Lael Brainard on monetary policy and employment
The new framework calls for monetary policy to seek to eliminate shortfalls of employment from its maximum level, in contrast to the previous approach that called for policy to minimize deviations when employment is too high as well as too low. The new framework also defines the maximum level of employment as a broad-based and inclusive goal assessed through a wide range of indicators.
Some pundits regard this as a significant change, perhaps indicating that the Fed will stop being so mean to workers looking for jobs. While I don’t oppose the change, I don’t see much difference from previous policy.
This is a really complicated issue with lots of moving parts and lots of subtle distinctions. So here are some of the tools I will work with:
- The Plucking model. The business cycle is mostly (not entirely) shortfalls from full employment, not symmetrical deviations around a natural rate of unemployment.
- The Natural Rate Hypothesis predicts that (for positive inflation rates) employment does not depend on the average rate of inflation. In the long run, workers adjust to changes in the expected rate of inflation, and hence money is roughly super-neutral in the long run.
- The Fed erred in raising rates 9 times during 2015-18, as it relied too heavily on highly flawed Phillips Curve models of the economy. As a result, inflation has averaged less than 2% over the past decade.
- The Fed recently switched to average inflation targeting (AIT), which will cause inflation to average roughly 2% in the years ahead.
- Under AIT, there is no such thing as hawks and doves.
If you combine the first two points, then the implication is that a Fed policy that minimizes shortfalls in employment is basically the same as a Fed policy that minimizes deviations in employment. After all, the only long run equilibrium in the labor market is full employment, according to the natural rate hypothesis.
[Note: A permanent and unchanging 40% unemployment rate caused by a $35/hour minimum wage is “full employment” as defined by macroeconomists]
The existence of a 2% AIT means we’ve moved beyond hawks and doves; all future disputes will be about fluctuations in inflation and employment, not the average rate of inflation.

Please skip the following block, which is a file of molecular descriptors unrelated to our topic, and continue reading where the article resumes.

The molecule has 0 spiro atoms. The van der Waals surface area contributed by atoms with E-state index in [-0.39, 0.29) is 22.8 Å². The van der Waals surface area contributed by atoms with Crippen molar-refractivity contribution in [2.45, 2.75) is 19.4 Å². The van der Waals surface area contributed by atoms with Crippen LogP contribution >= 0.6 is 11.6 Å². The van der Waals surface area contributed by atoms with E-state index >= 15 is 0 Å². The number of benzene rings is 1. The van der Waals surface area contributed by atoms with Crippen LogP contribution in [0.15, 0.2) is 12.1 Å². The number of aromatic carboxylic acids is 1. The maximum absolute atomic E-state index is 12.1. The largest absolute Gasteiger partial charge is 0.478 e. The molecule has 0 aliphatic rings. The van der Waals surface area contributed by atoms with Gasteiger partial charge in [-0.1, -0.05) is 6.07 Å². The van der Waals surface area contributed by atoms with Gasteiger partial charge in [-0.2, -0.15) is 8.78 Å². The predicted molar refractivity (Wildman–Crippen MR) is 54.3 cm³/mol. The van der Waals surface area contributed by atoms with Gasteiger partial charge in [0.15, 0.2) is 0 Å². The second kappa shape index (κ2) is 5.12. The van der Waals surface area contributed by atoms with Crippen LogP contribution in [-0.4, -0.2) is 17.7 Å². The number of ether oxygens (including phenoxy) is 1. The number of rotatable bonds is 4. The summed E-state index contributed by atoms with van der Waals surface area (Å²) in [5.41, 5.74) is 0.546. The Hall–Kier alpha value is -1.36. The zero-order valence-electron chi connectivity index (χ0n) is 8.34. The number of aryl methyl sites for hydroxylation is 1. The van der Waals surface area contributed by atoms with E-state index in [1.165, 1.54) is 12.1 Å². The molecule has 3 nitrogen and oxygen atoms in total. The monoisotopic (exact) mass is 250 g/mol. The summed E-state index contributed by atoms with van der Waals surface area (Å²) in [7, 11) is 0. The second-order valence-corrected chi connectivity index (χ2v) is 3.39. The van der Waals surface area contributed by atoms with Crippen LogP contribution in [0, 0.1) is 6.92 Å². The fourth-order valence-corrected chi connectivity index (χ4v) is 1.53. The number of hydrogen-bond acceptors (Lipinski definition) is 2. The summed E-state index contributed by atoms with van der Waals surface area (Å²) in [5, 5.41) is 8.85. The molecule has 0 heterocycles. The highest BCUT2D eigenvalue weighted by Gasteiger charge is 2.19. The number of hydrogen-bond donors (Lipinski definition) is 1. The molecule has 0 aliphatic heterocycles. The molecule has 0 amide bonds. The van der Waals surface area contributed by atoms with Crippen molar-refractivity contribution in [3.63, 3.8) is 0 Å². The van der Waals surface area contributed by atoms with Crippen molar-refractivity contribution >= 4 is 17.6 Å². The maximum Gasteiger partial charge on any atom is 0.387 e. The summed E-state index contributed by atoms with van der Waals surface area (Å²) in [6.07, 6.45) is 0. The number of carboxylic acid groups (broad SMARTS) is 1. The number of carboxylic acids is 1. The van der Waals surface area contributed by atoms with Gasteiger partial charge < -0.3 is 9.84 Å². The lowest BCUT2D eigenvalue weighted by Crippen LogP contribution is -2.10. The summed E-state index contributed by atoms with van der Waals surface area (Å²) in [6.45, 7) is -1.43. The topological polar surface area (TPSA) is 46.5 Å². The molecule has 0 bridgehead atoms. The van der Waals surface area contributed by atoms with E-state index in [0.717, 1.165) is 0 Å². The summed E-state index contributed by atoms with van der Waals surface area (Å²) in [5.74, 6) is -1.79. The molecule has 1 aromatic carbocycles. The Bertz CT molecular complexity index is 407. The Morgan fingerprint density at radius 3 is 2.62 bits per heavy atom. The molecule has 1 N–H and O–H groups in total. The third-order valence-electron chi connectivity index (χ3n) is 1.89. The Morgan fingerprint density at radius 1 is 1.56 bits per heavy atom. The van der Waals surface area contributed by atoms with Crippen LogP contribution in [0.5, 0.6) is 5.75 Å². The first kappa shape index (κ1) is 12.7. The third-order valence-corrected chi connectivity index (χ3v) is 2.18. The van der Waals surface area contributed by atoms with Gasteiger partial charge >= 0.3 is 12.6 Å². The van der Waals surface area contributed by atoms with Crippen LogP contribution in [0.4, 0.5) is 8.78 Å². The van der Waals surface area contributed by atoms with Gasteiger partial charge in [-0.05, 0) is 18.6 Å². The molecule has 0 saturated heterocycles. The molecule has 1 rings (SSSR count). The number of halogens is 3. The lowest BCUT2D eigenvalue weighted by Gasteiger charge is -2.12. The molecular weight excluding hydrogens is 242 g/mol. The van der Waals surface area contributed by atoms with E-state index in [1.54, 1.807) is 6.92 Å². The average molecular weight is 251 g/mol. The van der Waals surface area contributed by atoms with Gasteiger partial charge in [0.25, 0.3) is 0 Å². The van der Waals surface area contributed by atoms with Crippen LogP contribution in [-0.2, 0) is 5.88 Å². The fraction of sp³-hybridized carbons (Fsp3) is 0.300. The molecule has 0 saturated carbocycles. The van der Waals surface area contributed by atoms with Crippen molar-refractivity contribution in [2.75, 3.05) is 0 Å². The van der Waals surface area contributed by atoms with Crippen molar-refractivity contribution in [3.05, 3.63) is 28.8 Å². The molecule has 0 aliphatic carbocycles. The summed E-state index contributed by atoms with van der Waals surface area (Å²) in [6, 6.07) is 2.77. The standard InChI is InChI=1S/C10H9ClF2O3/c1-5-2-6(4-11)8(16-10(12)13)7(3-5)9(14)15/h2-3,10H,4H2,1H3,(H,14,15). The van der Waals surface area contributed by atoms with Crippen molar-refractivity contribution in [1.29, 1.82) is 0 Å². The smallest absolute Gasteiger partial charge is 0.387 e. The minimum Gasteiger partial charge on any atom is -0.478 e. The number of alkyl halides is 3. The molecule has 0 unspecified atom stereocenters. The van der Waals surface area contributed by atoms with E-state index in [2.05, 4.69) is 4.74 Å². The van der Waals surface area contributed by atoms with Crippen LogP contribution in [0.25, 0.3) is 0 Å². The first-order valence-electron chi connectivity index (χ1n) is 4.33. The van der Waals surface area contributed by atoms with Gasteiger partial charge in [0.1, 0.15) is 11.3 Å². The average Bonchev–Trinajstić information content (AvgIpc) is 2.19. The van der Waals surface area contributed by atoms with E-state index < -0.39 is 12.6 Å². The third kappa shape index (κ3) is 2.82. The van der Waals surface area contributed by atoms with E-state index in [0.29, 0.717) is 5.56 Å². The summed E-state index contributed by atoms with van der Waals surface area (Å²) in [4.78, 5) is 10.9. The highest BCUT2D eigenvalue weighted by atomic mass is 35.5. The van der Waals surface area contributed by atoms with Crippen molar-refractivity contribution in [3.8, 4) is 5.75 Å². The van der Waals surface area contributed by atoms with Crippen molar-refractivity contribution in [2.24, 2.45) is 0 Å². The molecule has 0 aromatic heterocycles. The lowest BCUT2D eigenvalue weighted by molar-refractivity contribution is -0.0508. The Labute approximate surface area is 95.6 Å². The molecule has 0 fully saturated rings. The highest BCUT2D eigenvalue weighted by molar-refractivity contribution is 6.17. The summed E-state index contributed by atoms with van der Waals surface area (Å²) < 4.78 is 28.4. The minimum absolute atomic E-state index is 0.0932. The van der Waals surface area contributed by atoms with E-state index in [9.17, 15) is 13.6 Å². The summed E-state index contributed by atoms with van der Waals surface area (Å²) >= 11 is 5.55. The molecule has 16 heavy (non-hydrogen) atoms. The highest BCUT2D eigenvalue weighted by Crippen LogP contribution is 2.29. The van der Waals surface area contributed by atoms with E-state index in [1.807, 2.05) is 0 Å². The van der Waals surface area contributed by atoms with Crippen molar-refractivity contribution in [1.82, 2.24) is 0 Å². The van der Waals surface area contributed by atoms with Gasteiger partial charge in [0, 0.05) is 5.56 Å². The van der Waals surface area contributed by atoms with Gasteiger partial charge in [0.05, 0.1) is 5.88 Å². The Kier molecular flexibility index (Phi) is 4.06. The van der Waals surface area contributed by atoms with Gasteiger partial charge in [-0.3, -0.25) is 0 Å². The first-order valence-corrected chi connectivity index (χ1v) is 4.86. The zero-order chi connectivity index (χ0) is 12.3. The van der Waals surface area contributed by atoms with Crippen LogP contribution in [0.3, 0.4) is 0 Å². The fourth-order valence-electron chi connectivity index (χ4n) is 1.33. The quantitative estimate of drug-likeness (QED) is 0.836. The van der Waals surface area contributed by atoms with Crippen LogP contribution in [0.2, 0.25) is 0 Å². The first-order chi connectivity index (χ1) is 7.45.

That doesn’t mean there is nothing new at the Fed:
For nearly four decades, monetary policy was guided by a strong presumption that accommodation should be reduced preemptively when the unemployment rate nears its normal rate in anticipation that high inflation would otherwise soon follow. But changes in economic relationships over the past decade have led trend inflation to run persistently somewhat below target and inflation to be relatively insensitive to resource utilization. With these changes, our new monetary policy framework recognizes that removing accommodation preemptively as headline unemployment reaches low levels in anticipation of inflationary pressures that may not materialize may result in an unwarranted loss of opportunity for many Americans. It may curtail progress for racial and ethnic groups that have faced systemic challenges in the labor force, which is particularly salient in light of recent research indicating that additional labor market tightening is especially beneficial for these groups when it occurs in already tight labor markets, compared with earlier in the labor market cycle.33 Instead, the shortfalls approach means that the labor market will be able to continue to improve absent high inflationary pressures or an unmooring of inflation expectations to the upside.
The phrase “changes in economic relationships” is a polite way of saying the Fed screwed up in 2015-18 and tightened too soon because they relied on flawed Phillips Curve “economic relationships”. They learned a lesson and promise not to do so again. But despite all the woke window dressing about jobs for minorities, this isn’t really about jobs at all, it’s about achieving their target. The mistake made during 2015-18 was a mistake whether you focus on employment shortfalls or employment deviations.
So what does the Fed’s dual mandate mean today? Roughly this:
We promise to deliver 2% PCE inflation on average, and allow modest fluctuations around that average only to the extent that those fluctuations reduce employment shortfalls. As a practical matter, reducing employment shortfalls means keeping employment close to the natural rate, which implies also reducing employment deviations.
AIT really is new—and an improvement. The increased awareness of the unreliability of Phillips Curve models really is new—and an improvement.
The talk about employment is just a bunch of pretty words. Not that there’s anything wrong with pretty words, if they help to provide political cover for AIT and moving on from Phillips Curve models.